There are also people whose time is better spent on more profitable things and leaving the technical details of computers up to people they can pay to do that.

Trueblue711 said,
This is dumb. A Mac couldn't be more simplified in setting it up. What's next? Tutorials on how to power it on?

They have those, and my grandmother (85 now) made use of them when she got her first computer for christmas last year.

The same is true of people who have never owned devices like iPads that aren't really analogous to desktop computers. Sure, manual in the box that tells you how to setup your e-mail accounts can work, but one-on-one assistance is even more foolproof.

Why should we scorn a company that tries to make it easier for people to buy, use, and enjoy their products?

Trueblue711 said,
This is dumb. A Mac couldn't be more simplified in setting it up. What's next? Tutorials on how to power it on?

Yes, trust me and I have seen even more dumb people than this example who doesn't know anything about computers.

rakeshishere said,

Yes, trust me and I have seen even more dumb people than this example who doesn't know anything about computers.


yea, and I'm sure an auto mechanic is calling you an idiot for not knowing how to maintain your own vehicle

Is it that complicated to set up a Mac?

I bought an iMac about 2 weeks ago.. and literally, I set it on my desk, plugged the power cord in, and turned it on...

MidTxWRX said,
Is it that complicated to set up a Mac?

I bought an iMac about 2 weeks ago.. and literally, I set it on my desk, plugged the power cord in, and turned it on...

I don't think it is so much the setup but when people move from Windows to Mac people have questions like, "I use Visio for work, is there an equivalent on the Mac" or "I need Office compatibility which version would you suggest to me" or even "I'm a student who needs to keep track of works cited, is there a good application that could do the job". I'd say it is more about helping people make that transition than anything else which will hopefully drive software and hardware purchases.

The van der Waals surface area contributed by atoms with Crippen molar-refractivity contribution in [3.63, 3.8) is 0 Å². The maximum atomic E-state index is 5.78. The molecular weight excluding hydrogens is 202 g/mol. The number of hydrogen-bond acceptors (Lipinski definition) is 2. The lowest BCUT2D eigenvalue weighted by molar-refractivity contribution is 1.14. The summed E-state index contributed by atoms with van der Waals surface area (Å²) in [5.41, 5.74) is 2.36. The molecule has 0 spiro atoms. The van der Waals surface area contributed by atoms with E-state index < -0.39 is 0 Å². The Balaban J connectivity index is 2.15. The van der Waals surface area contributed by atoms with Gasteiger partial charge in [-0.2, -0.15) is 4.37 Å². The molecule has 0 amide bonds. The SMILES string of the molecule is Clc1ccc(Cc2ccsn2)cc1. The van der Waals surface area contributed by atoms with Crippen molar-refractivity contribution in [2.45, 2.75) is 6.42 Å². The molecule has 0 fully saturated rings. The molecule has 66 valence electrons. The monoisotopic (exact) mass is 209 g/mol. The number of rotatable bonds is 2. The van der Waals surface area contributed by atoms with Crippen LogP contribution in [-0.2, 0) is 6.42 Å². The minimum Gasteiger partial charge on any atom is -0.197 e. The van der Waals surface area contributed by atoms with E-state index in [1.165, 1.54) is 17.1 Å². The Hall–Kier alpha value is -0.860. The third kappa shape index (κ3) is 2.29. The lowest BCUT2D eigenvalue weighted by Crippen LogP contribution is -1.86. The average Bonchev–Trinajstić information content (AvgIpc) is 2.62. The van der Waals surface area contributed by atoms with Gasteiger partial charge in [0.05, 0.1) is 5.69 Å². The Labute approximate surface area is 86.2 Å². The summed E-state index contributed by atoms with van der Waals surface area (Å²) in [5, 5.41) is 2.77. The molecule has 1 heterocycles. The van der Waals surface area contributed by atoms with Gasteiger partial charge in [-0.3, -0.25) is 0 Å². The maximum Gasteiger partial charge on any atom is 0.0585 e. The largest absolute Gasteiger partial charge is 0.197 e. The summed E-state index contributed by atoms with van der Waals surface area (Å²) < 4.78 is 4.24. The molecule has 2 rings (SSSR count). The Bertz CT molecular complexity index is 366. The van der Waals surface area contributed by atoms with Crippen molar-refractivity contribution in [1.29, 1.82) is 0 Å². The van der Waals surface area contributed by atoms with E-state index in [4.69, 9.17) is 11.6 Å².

MidTxWRX said,
Is it that complicated to set up a Mac?

I bought an iMac about 2 weeks ago.. and literally, I set it on my desk, plugged the power cord in, and turned it on...

LOL They say it's supposed to work OOB, but there are still many rich moms and pops who don't know squat. Besides, this is most useful for those who are moving from other OSes to Mac.

Mr Nom Nom's said,

I don't think it is so much the setup but when people move from Windows to Mac people have questions like, "I use Visio for work, is there an equivalent on the Mac" or "I need Office compatibility which version would you suggest to me" or even "I'm a student who needs to keep track of works cited, is there a good application that could do the job". I'd say it is more about helping people make that transition than anything else which will hopefully drive software and hardware purchases.

I came from Windows... and I used to talk so much chit about Mac... Its easy though. Piece of cake. But I can see what you're saying.

MidTxWRX said,
I came from Windows... and I used to talk so much chit about Mac... Its easy though. Piece of cake. But I can see what you're saying.

Hopefully the AppStore will make it a whole lot easier when it comes to bringing all the software in a central location - I know for me I've bought Omnigroup OmniGraffle Pro and OmniOutliner Pro for example. I know if the AppStore hadn't existed I probably would have not bought it or worse case scenario pirate it. The result of the AppStore is that it is so easy to purchase software and so many offer discounts to AppStore purchases the idea of piracy and risks associated with it aren't worth it in the end.